The two companies have been pitched in a fierce battle for government customers and have been trading barbs and in some cases lawsuits over the past year.
On Monday, Microsoft said that court documents related to a case Google filed charging the government with unfairly favouring Microsoft were unsealed. Those documents include a brief from the Department of Justice (DOJ) noting that "notwithstanding Google's representations to the public at large, its counsel, the GAO and this court, it appears that Google's Google Apps for Government does not have FISMA certification".
The Federal Information Security Management Act (FISMA) set a stringent security standard that some federal agencies must require their vendors to comply with.
On official websites, Google prominently markets Google Apps for government as FISMA-certified.
Microsoft notes that a version of the service, Google Apps Premier, has been certified for FISMA. However, the DOJ explained in its December filing that Google Apps for Government is a more restrictive version of the product and that Google is still in the process of finishing its application for FISMA certification for the product.
Google argues that the two services are essentially the same. "We did not mislead the court or our customers," David Mihalchik, a spokesman for Google Enterprise, said in a statement in response to Microsoft's charges. "Google Apps received a FISMA security authorisation from the General Services Administration in July 2010. Google Apps for Government is the same system with enhanced security controls that go beyond FISMA requirements. As planned we're working with GSA to continuously update our documentation with these and other additional enhancements."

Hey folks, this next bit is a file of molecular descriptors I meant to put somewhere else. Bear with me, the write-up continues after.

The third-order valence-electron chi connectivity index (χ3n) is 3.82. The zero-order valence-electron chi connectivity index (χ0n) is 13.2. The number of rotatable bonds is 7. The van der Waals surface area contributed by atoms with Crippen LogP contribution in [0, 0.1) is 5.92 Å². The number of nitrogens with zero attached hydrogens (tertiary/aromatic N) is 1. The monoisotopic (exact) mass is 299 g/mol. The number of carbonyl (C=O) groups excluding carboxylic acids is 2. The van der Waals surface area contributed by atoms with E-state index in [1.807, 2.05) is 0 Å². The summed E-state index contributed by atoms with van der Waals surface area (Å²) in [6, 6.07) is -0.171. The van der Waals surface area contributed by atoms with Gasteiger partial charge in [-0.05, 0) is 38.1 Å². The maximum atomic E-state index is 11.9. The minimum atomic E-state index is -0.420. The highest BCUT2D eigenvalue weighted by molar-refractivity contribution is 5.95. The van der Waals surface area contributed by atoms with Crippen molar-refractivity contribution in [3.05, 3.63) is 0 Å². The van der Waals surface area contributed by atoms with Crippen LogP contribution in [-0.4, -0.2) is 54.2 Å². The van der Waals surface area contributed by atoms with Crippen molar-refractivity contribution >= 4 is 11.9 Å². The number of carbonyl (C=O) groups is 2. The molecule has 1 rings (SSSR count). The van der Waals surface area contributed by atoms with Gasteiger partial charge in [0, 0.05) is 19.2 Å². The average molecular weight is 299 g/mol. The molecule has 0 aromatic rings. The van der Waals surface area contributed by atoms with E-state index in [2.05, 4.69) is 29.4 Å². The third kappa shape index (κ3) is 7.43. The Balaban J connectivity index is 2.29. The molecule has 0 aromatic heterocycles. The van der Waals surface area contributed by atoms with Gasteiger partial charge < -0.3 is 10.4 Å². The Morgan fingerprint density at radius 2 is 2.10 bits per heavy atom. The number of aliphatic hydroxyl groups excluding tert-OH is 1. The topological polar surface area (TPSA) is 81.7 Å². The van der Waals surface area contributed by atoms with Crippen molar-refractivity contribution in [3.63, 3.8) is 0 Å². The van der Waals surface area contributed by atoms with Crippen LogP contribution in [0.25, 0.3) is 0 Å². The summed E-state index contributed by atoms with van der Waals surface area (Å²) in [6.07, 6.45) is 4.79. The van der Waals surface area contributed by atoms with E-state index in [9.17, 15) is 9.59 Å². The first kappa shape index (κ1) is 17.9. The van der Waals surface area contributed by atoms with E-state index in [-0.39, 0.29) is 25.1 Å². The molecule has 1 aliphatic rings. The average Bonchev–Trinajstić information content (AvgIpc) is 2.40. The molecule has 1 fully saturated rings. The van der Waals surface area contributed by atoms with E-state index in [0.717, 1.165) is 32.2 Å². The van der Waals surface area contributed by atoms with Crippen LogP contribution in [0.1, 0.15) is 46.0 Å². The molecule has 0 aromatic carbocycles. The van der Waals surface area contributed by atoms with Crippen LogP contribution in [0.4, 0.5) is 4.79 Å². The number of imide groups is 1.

Microsoft acknowledged that there are two sides to every story, but not without taking the opportunity to criticise Google.
"As I read all this on Friday, my first reaction was that perhaps something positive could come out of Google's lawsuit. For months a number of people have been asking for details about Google's FISMA certification. To put it charitably, because of Google's unwillingness to provide answers, the facts have remained opaque," David Howard, deputy general counsel for Microsoft, wrote in the blog post.
"As I thought about this further, my second reaction was to wonder what Google is thinking as it continues to claim that Google Apps for government has FISMA certification. I don't pretend to have all the answers and I acknowledge that there are frequently two sides to a story," he wrote. "But what is the other side of the story in this instance?"
As Google and Microsoft compete for potentially lucrative government deals, both have had successes and challenges. Google has won deals to supply hosted services to the GSA as well as agencies in Washington, DC, and Orlando.
Google won a high-profile contract with the city of Los Angeles but faced deployment delays, in part due to security concerns from the police department.
Microsoft has signed some large government deals as well, including with the USDA, New York City, agencies in California and the state of Minnesota. But it faced criticism in December after its commercial hosted service accidentally let businesses access and download data belonging to other customers.